(Not for everyone, naturally. I know people who adore spoilers, and find them an exciting roadmap to what's ahead. I am just as likely to go "welp, that was the greatest hits version of the story, let's go enjoy something new.")
But saying "spoilers are bad" and "spoilers are wrong" seems very...I don't know, privileged? At least to me. I have friends who cannot watch rape. Cannot watch any threat of sexual violence. Cannot handle the use of date rape drugs or other such devices in fiction. I know people who are so severely afraid of spiders that even spiders in movies are not safe for them, or who can't deal with certain forms of bodily harm (eyeballs, sure, but no fingers, no teeth...). Most, if not all, of these people have really good reasons for their fears, and if they don't go around wearing shirts that list them off for your comprehension and enlightenment, that's because it's nobody else's business.
So they seek out spoilers. They look for them everywhere, because a little loss of surprise is worth it for the comfort of knowing a piece of media is safe. I was lucky enough to see Thor 2 early (I love you, Disneyland Annual Pass), and while I refused, for the most part, to be a source of spoilers, one person asked me a very basic "this thing will be triggery for me, does this thing happen" question, and got an answer. Because my desire not to put spoilers out into the world is not stronger than someone else's need for mental peace. I knew why she was asking. Refusing to answer at that point would have been policing someone else's choices, and saying I knew what she needed better than she did.
I will absolutely roll with "involuntary spoilers are bad": I don't want to get spoiled for everything in the universe the second I turn on my computer in the morning. I will roll with "there is a statute of limitations," and while we haven't all agreed on what it is, I stop getting grumpy after a week or so for minor things (it takes longer for big, shocking, "this changes everything" revelations). But we have to remember that for some people, spoilers are safety and self-defense. Spoilers are what makes it possible for them to enjoy media, just like everybody else.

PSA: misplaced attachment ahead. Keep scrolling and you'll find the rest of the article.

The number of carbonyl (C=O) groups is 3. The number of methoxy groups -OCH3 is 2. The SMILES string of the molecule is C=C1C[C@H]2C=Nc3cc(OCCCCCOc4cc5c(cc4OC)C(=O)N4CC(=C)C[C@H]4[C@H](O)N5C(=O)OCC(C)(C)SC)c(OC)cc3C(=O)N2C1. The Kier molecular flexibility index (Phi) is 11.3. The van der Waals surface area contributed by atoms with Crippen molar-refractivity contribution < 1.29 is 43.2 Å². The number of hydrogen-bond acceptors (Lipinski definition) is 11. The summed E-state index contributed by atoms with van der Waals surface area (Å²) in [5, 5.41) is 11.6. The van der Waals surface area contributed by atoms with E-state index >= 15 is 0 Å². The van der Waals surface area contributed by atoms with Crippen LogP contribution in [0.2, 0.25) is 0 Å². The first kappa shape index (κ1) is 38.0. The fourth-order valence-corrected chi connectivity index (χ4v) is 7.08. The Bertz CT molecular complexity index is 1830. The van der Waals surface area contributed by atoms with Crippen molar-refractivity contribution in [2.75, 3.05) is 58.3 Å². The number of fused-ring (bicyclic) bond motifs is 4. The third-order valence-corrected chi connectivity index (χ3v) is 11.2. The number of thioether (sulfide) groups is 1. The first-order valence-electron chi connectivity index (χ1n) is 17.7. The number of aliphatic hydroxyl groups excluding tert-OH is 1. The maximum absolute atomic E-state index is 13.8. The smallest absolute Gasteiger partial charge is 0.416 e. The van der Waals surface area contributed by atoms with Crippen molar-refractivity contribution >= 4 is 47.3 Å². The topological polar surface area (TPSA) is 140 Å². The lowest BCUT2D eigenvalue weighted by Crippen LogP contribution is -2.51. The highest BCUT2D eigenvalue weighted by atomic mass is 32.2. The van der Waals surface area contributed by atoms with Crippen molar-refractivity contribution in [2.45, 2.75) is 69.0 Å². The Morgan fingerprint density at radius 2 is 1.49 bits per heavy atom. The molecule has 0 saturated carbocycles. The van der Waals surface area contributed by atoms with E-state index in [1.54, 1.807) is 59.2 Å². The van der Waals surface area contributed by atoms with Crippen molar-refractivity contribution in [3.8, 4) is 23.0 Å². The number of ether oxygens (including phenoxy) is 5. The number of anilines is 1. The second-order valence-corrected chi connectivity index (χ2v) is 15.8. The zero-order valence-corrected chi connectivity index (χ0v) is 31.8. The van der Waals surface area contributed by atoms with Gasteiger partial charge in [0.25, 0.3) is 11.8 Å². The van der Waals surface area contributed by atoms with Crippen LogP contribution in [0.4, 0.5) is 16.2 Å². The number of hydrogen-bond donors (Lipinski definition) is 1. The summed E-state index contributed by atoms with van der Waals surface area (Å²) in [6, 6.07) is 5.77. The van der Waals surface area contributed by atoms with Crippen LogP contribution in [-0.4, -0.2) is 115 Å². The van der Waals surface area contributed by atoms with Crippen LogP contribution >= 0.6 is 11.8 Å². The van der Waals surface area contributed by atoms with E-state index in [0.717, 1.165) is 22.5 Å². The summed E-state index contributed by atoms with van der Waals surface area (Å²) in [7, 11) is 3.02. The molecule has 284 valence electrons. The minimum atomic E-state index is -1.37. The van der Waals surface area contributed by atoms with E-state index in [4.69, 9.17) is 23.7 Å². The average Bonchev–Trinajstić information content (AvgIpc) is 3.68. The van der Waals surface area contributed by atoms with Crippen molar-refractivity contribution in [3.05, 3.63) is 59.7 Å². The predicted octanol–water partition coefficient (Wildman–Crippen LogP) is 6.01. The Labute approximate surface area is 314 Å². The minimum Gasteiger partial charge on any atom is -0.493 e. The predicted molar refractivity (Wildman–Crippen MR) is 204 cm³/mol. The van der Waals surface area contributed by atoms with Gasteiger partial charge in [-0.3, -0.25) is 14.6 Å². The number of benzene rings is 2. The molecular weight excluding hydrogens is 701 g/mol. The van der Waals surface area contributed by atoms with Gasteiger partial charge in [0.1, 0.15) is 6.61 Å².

Sometimes, providing spoilers is the only kind thing to do.
- Current Mood:thoughtful
- Current Music:Sara Bareilles, "Brave."
I think the last time I went somewhere in December was 1996, and then it was Cambridge from Lancaster. It's a time of year when everything gets darker and colder as winter closes in and I put on heat and lights and people come to me. Of course, that is happening too, a tree-decorating gathering on the 24th, Christmas, a New Year houseparty. But first, I'm going to Italy!
I'm going to Rome, Venice and Florence, and I'm just going for fun, because I want to, because Ada and weirdquark are going and asked me and it seemed like such a lovely idea. Indeed, it seemed as if the only reason not to go was that it wasn't sensible, and who wants to be sensible when they could go to Italy instead? I am leaving the cold (-17, -20 with windchill right now) and the northern dark for ten days of light and art and civilization and friendship and food. It's the kind of thing a character in a novel might do, and not really the kind of thing I do. It's just so great. The thought of it has been making me happy for weeks. I got out my winter boots, but I didn't put my sandals away -- I'm going to Italy! And yes, this is my third time crossing the Atlantic this year.